You dance alone, you’re Elaine Benes. But if enough of us get up on our feet and start hopping up and down — we’re not talking ballroom dancing here — we’ll eventually have a rave on our hands. I think it’s time Toronto starts to rave.

ecstatically submitted by Cityslikr


Everybody Get Happy

November 28, 2013

Early on in Charles Montgomery’s Happy City (page 6 to be exact), happycitythe author quotes former Bogotá mayor Enrique Peñalosa, speaking at the 2006 World Urban Forum:

“If we defined our success just in terms of income per capita, we would have to accept ourselves as second or third-rate societies – as a bunch of losers,” he said. No, the city needed a new goal. Peñalosa promised neither a car in every garage nor a socialist revolution. His promise was simple. He was going to make Bogotans happier.

“And what are our needs for happiness?” he asked. “We need to walk, just as birds need to fly. We need to be around other people. We need beauty. We need contact with nature. And most of all, we need not to be excluded. We need to feel some sort of equality.”

Over the past 3+ years, there has been plenty of head-scratching and analysis over and of this thing that has been labelled Ford Nation. Much of it has been very good (most recently from Naheed Mustafa in The Atlantic – h/t @GerardDiTrolio for the link and Marco Chown Oved in The Toronto Star – h/t @CTBNFG for that link).

But if I may be so bold, allow me to put it all under one big umbrella, using Enrique Peñalosa’s words. fordnation“We need not to be excluded. We need to feel some sort of equality.”

Being part of Ford Nation, from a political standpoint, could be viewed as an exercise in inclusion. For the first time in at least seven years, if not since amalgamation, hundreds of thousands of residents, mainly in the surrounding former suburban municipalities of Toronto, felt there was somewhere they had a voice, exerted some power. Rob Ford was their mayor. David Miller was our mayor. It was their turn now. Equality.

Never mind, for the moment, that many of the policies Team Ford would pursue once in power ran contrary to some of the issues that exacerbated the sense of isolation and exclusion, i.e. cutbacks in programs and services, reductions in public transit. Pocketbook politics are strong. For over 3 decades now, conservatives have sold us a bill of goods that more money in our pockets was all we needed to make our lives better. longwaitforabus1It’s a tough rhetorical nut to crack. To paraphrase a wise politico, sometimes that elderly lady has to start wondering why her bus taking her to church on a Sunday morning now comes every half hour when it used to be only 15 minutes before you can convince her that freezing property taxes does have an effect aside from simply saving a bit of pocket change.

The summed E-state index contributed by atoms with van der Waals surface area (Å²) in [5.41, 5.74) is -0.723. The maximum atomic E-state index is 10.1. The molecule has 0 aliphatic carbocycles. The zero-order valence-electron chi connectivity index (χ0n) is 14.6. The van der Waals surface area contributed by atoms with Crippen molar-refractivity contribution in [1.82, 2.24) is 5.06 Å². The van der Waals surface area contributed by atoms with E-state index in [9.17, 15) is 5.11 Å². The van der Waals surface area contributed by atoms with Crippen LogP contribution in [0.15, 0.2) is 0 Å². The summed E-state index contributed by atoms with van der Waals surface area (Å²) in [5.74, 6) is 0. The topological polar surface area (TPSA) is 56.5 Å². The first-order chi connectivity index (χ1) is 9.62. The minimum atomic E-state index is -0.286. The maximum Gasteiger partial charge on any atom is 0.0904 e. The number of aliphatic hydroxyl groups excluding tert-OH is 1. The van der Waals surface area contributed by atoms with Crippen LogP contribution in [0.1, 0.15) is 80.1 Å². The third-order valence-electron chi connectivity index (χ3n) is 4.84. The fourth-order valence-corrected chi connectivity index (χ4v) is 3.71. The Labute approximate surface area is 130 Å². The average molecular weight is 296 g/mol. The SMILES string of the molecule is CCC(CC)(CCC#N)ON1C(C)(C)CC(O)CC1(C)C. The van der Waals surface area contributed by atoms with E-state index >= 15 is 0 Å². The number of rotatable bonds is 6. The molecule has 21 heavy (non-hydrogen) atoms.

Ford Nation is the face of people wanting in, wanting to be heard if not wanting to directly participate in the civic life of the city where they live.

It’s not enough to simply tsk, tsk, tsk, rant in an alleyway and slap our foreheads in wonder at how these people can support a guy who’s clearly not acting in their best interests. Ford Nation is a vehicle for both a collective frustration and, I hope and think, a demand for inclusion in the decision making of this city. scoldForget the reckless driver who’s behind the wheel. That’s ultimately unimportant. It’s the vehicle we need to take notice of.

If we’re truly concerned about the direction our city’s going, of the well-being of all its residents, we have to recognize what the members of Ford Nation saw back in 2010. The status quo is not working. We need to figure out why that is and how to go about trying to address it.

That calls for a positive reassessment not finger-wagging, blame-naming and nay-saying. We need a bus load of ideas, big and small, with a wide open door policy where anybody who wants to, contributes. Point the thing in the direction we want to go, along the surest route we think will get us there, aware that there’s always going to be detours ahead, and invite everybody who’s interested aboard.

It’s time we started talking about what we want from the city we live in not with everything we don’t like about it. Can’t, won’t, no no no, is the language of division and exclusion. Here’s what I’d like to see. magicbusHow about you? is the way we talk when we’re seeking other opinions, when we want to be inclusive, when we actually care what other people think, even those we think we know better than.

Toronto won’t work unless it works for everybody. There’s no easy fix for that. Consensus building is the only way forward to that goal. True consensus can only happen when everyone’s voice is heard and treated equally. That’s where solutions start.

happily submitted by Cityslikr